Today, Suzanne needs our help with the floor plan of her daughter’s home. Or more specifically, she needs YOUR help. I have stared at this floor plan and the pictures longer than I’d like to admit, and I seem to have a mental block where solutions are concerned. I know there has to be a brilliant solution to their problem, but it’s just not coming to me. So while I’ll offer some thoughts, I’m hoping that one of you will have the perfect solution for Suzanne and Kim.
My question is for my daughters home. We bought land together. My HH and I built a smaller home and she and her family are in the big old house that they love. They’ve been living with it like this for at least six years. They’ve had to replace the roof and leaky upstairs bath so down stairs had to wait.
Our question is how to open the kitchen/downstairs up a little more for the large gatherings we host. The plan is to bump the peninsula back 10” or so and make it a little longer. I feel the gas stove is impacting furniture arrangement. We’re in the PNW so It gets used. It could get moved to sit flush against that wall but is that worth the expense as it might only gain a few feet max.
Her friend suggested she open up the double oven wall to the hallway. That seems like a lot of lost storage. I thought maybe she could move the fridge to the oven wall and open that wall to the dining/playroom with a second peninsula to add more eating area. She’s also thinking about moving the pantry to the laundry room and the W/D to the mudroom
I should add that she’s not wanting a “big” kitchen nor a total open floor plan. She’s happy with the size but feels it could be much better moving forward. She loves the quirky rooms and they all get thoroughly used. She also has no plans to ever use the dining room as a formal dining room. Any and all suggestions are greatly appreciated.
Thank you, Suzanne and Kim
Kim’s Current Layout:
Suzanne sent along this drawing of Kim’s current floor plan…
And she also sent these pictures so that we could get a visual of how these rooms/areas currently flow together and relate to each other. Here’s a view of the kitchen from the room with the gas stove and ceiling-mounted TV. On the far left, you can see just a sliver of the hallway that is behind the double oven wall in the kitchen.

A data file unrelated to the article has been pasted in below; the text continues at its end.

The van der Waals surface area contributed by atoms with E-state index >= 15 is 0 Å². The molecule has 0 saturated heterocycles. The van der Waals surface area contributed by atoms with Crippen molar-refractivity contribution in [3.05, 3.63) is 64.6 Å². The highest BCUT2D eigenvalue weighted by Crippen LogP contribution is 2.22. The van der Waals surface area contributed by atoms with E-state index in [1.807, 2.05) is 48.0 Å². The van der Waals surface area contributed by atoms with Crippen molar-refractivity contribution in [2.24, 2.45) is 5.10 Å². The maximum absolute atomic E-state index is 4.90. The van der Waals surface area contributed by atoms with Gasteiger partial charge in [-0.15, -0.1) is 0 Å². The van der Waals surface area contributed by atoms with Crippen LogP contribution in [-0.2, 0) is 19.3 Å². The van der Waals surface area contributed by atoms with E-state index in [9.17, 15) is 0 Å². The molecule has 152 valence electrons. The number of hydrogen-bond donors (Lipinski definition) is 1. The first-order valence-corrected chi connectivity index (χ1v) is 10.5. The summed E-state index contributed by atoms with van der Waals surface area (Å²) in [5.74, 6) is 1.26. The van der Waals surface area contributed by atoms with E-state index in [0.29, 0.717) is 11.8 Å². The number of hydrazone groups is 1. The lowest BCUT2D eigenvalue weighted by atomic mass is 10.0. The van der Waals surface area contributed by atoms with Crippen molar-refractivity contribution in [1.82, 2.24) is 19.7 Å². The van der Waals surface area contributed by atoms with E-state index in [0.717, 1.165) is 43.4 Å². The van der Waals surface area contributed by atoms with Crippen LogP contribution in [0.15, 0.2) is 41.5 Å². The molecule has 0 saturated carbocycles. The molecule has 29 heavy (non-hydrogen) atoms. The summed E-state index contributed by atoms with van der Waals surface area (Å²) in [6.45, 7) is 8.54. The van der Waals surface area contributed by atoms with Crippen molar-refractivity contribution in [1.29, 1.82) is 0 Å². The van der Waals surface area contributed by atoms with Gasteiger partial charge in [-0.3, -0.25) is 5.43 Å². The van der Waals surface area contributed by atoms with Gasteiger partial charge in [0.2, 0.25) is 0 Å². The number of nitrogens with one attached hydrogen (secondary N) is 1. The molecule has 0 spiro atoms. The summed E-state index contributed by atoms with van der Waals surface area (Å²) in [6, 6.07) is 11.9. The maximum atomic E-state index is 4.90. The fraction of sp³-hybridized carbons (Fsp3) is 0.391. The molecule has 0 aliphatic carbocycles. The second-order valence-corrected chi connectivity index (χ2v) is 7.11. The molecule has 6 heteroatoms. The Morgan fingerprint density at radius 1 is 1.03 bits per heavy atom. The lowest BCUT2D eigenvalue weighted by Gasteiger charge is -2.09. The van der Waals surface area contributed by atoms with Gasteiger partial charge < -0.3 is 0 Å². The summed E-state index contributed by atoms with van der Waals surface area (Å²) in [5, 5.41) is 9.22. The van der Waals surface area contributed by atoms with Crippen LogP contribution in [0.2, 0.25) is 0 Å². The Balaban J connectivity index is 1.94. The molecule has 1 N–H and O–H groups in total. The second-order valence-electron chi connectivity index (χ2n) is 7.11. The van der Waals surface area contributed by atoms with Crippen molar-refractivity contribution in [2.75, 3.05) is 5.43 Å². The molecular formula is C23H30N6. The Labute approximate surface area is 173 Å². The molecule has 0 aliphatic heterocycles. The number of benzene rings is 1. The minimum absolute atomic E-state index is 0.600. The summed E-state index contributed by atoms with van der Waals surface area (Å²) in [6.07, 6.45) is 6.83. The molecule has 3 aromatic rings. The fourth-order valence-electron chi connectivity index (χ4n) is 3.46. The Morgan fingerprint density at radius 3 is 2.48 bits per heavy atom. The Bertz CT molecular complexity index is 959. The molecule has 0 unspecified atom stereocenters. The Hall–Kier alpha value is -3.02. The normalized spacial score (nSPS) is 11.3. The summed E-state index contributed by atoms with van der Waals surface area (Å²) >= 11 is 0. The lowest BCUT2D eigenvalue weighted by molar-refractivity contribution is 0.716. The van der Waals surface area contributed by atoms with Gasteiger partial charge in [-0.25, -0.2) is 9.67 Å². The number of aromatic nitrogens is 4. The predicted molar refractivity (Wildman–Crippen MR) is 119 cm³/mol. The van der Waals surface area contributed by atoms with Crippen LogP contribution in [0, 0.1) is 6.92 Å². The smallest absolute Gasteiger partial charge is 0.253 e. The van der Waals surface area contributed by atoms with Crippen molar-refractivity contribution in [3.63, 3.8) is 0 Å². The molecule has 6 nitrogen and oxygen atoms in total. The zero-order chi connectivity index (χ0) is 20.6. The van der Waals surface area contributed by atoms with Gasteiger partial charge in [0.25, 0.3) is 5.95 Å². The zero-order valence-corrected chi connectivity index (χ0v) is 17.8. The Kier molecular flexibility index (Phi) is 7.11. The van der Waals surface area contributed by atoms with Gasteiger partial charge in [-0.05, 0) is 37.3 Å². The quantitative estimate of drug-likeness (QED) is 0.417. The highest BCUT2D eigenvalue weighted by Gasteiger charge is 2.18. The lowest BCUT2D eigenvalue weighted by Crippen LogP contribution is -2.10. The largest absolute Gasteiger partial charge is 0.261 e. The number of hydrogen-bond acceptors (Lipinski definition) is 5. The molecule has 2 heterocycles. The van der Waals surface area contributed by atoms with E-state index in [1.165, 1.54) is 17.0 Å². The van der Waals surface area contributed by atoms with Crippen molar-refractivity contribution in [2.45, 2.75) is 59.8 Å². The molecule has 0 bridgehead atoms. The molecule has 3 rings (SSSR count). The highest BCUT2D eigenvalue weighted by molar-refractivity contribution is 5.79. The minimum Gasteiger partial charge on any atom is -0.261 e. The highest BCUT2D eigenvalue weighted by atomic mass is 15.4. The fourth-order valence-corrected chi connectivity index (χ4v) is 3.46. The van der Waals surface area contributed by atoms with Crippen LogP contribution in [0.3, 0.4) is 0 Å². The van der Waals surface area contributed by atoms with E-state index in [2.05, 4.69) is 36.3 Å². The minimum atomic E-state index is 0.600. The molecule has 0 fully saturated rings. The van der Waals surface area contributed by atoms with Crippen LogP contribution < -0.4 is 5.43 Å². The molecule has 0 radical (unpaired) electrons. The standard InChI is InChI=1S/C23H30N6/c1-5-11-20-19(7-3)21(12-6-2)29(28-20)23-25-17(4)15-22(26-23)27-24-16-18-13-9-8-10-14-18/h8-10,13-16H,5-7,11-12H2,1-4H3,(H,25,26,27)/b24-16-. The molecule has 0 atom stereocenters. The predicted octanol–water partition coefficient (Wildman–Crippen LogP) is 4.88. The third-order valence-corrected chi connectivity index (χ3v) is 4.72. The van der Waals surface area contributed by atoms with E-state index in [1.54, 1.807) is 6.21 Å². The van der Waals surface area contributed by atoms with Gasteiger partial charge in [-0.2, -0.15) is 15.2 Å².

This is the wall of the kitchen with the double oven on one end and the pantry on the other end. Behind this wall is the hallway that leads from the entry to the room with the gas stove and TV, and off of that hallway are the laundry room, half bath, closet, and stairway.
This is a view of the refrigerator wall in the kitchen with the dining/playroom through the doorway. And then beyond that is the very large living room. Suzanne said that Kim has no plans of ever using the dining/playroom as a formal dining room.
And then looking back the other way from the kitchen is the room with the gas stove and TV, although you can’t really see it from this angle…
But you can see it from this angle. This is the gas stove that Suzanne wondered about moving so that it’s flat against the wall rather than cutting this area into two spaces.
This is the hallway behind the kitchen wall with the double stove and pantry. On the far end, you can see the entryway to the home.
This is the dining/playroom, but Kim doesn’t ever plan to turn this into a formal dining room. And through the glass door is the sunroom.
Here’s a view of that same dining/playroom looking the other way towards the large living room, which you can see through that doorway, and with the sunroom through the glass door on the right…
I always find a floor plan more challenging to change when (1) the homeowner isn’t wanting an extensive remodel and (2) the kitchen sits in the middle of the floor plan.
If you’ll remember, that scenario described my exact situation in our current home. I didn’t want to do anything extensive, like completely relocating the kitchen to the area that is now the breakfast room (which some people suggested, and would have been amazing, but it would have cost an absolute fortune). And our kitchen is centrally located, with rooms all around it. So that limited me in the amount of rearranging I could do.
In the end, I simply opened up the small kitchen to the rooms around it as best as I could, taking down the wall between the kitchen and the breakfast room and adding a peninsula, creating a cased opening between the kitchen and the living room, and widening the opening between the kitchen and the music room just a few inches. All of that combined made a huge difference while keeping costs as low as possible, and while keeping the original footprint of the kitchen. (My kitchen is still that same 10′ x 14′ that I started out with.)